Altogether COPI conducted eight clinics. Along the way they visited orphanages and schools supported by COPI. The team was usually up no later than 6 a.m. and rarely back to their hotel before 8 p.m. after seeing 250 to 300 people each day. At a school for indigenous children in northern Vietnam, the Richards presented funds donated by the Presbyterian Church of Delta. While the donation of $700 may seem modest by U.S. standards, it will purchase a year's worth of books and pencils for all 500 of the school's students. The Vietnamese government does not recognize the rights of their indigenous population, so without the support of outside organizations such as COPI or the Presbyterian Church of Delta, these children would not receive an education. Other funds donated by the church were used to purchase medical supplies.
At the medical clinics, the kids were first gathered in a staging area. Alex and Andy kicked around a soccer ball to help keep the kids entertained while they waited to be checked in. From the staging area each patient was checked into the clinic where basic medical information was gathered and tracking sheets were pinned to their shirts. From here the kids moved on to the hygiene station where they washed their hands and faces and brushed their teeth. so they would be clean for the medical professionals. Doris and other volunteers worked this station, assisted at times by Alex and Andy. Each kid was given a packet of toiletries that included a toothbrush and toothpaste, washcloth, fingernail clippers and comb. The kids were given lessons on how to properly brush their teeth and wash their hands.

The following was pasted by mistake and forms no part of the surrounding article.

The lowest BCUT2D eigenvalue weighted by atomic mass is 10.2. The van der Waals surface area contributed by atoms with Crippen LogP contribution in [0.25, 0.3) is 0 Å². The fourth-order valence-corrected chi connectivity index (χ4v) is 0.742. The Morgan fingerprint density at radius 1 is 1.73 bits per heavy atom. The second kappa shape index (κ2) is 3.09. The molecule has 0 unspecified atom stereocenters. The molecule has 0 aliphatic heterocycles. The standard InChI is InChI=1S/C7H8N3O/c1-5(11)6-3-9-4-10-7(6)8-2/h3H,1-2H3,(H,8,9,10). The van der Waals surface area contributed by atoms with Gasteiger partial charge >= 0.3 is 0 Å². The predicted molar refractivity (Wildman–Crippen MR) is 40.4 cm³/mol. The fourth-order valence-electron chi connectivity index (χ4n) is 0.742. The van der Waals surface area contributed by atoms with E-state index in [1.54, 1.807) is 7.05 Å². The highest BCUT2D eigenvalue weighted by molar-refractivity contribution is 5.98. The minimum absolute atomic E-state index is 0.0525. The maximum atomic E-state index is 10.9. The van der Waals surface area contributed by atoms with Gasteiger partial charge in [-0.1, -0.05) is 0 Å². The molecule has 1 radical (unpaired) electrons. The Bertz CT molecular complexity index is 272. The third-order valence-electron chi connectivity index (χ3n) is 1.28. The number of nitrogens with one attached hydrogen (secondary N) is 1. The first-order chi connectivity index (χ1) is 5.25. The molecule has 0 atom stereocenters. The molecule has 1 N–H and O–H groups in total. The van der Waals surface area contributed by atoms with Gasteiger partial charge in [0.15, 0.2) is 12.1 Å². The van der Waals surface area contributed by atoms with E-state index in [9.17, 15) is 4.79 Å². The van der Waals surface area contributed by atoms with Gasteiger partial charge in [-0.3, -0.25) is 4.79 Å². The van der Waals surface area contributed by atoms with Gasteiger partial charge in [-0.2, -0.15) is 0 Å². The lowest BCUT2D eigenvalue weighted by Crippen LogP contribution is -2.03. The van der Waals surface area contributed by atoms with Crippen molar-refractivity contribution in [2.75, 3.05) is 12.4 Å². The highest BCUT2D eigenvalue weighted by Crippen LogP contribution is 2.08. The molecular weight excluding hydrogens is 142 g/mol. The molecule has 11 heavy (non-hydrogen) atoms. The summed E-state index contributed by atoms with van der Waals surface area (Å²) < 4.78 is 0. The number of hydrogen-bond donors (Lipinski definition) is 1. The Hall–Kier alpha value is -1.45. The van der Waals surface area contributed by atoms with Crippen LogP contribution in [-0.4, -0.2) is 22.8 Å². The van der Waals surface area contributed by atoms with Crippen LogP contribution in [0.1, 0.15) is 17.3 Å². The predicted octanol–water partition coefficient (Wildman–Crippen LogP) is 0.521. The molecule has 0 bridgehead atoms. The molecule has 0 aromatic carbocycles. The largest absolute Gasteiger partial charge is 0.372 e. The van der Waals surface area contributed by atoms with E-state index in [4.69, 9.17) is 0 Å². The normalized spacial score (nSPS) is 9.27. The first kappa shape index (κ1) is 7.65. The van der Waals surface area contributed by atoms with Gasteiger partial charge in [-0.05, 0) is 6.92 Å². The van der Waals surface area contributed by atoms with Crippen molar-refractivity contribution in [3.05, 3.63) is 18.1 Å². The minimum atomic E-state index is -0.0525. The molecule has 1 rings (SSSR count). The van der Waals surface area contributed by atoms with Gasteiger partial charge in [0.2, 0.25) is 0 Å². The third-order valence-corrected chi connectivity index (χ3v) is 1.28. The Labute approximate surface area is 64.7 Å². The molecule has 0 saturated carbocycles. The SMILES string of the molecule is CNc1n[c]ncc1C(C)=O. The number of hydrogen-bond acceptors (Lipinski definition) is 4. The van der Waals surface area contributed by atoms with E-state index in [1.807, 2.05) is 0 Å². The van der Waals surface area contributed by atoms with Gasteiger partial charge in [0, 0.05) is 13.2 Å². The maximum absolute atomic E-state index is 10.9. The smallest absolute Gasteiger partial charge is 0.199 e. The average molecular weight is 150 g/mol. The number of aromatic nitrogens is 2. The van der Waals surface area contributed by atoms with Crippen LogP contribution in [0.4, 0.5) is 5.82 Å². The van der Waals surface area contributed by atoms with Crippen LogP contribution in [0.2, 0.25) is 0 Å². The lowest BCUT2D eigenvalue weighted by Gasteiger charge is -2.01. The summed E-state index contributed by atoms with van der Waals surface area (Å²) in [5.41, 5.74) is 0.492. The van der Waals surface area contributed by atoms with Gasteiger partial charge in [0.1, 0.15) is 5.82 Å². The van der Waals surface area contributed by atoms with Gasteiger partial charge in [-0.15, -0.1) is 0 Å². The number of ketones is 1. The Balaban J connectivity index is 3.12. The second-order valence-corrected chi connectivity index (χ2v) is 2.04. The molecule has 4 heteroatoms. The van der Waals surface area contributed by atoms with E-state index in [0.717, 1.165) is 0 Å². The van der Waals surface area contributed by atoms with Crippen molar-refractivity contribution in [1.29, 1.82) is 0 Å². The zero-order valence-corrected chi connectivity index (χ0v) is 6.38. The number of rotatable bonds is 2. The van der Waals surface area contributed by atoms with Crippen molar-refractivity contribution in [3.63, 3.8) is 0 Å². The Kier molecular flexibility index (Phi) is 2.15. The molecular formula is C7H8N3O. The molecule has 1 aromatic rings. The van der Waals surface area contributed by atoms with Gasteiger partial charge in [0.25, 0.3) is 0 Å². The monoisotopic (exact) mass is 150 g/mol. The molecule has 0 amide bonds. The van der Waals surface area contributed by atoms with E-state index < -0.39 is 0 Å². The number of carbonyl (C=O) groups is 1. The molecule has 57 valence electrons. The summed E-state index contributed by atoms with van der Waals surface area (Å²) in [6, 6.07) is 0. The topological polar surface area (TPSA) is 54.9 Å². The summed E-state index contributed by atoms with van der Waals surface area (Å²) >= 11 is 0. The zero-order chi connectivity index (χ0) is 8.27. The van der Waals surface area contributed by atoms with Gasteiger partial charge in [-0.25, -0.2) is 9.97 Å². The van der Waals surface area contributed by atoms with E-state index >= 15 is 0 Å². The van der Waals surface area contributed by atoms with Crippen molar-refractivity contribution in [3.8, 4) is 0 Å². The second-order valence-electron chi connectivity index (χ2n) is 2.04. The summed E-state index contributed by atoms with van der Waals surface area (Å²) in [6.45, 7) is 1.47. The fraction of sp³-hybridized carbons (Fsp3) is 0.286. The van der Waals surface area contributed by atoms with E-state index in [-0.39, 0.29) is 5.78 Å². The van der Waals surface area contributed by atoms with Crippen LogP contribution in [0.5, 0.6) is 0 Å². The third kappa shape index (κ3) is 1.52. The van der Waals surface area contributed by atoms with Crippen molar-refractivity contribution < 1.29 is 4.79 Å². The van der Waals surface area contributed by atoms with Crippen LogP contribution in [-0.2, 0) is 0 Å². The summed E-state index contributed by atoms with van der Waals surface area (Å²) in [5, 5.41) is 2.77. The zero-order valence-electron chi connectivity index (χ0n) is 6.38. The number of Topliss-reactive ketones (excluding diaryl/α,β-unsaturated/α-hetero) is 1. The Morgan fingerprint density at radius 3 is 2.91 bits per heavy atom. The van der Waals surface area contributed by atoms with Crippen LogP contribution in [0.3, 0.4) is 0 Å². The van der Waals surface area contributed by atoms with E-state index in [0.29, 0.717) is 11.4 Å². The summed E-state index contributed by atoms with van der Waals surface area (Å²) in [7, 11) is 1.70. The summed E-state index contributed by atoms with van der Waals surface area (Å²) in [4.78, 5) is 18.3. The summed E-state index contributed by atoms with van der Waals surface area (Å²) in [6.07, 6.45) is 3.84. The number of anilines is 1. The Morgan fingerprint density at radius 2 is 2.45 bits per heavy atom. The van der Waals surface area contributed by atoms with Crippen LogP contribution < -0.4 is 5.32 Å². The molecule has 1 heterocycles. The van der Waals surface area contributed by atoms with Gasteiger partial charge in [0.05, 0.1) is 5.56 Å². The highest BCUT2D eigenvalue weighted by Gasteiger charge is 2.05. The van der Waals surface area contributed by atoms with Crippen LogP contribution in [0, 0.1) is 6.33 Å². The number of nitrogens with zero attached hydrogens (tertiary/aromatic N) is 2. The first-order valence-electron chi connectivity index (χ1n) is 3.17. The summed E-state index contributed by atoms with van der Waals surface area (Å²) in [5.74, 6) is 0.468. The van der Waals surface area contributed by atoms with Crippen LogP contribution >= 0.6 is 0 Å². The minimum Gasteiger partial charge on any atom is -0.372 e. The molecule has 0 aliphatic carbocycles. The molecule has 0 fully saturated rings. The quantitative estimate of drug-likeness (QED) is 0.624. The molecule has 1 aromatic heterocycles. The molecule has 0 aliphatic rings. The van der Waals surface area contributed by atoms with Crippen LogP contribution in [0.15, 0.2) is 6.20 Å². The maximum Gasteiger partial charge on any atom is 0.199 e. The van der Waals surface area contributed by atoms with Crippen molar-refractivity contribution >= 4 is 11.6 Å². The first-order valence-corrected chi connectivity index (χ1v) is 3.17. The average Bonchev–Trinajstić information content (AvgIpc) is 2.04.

At the next station, the volunteer nurses cleaned the kids' ears, checked their vital signs and conducted a visual assessment of their health. Examinations were conducted by doctors at the next stop. Those who needed a tooth pulled or a cavity filled were directed to the dental station. While professional dentists and dental hygienists provided services, volunteer team members including Ayasha and Alysha assisted the dentists and comforted small patients while other members cleaned and sterilized the dental instruments.
A pharmacist accompanied the team as well and filled prescriptions at the next stop. In addition, all of the children were given vitamins.
The final stop was the "toy" station where each child was given a toy or treasure. This is where Anha often helped out.
The trained volunteer medical team included five nurses, three medical doctors, four dentists and a pharmacist. Everyone else supported the medical team.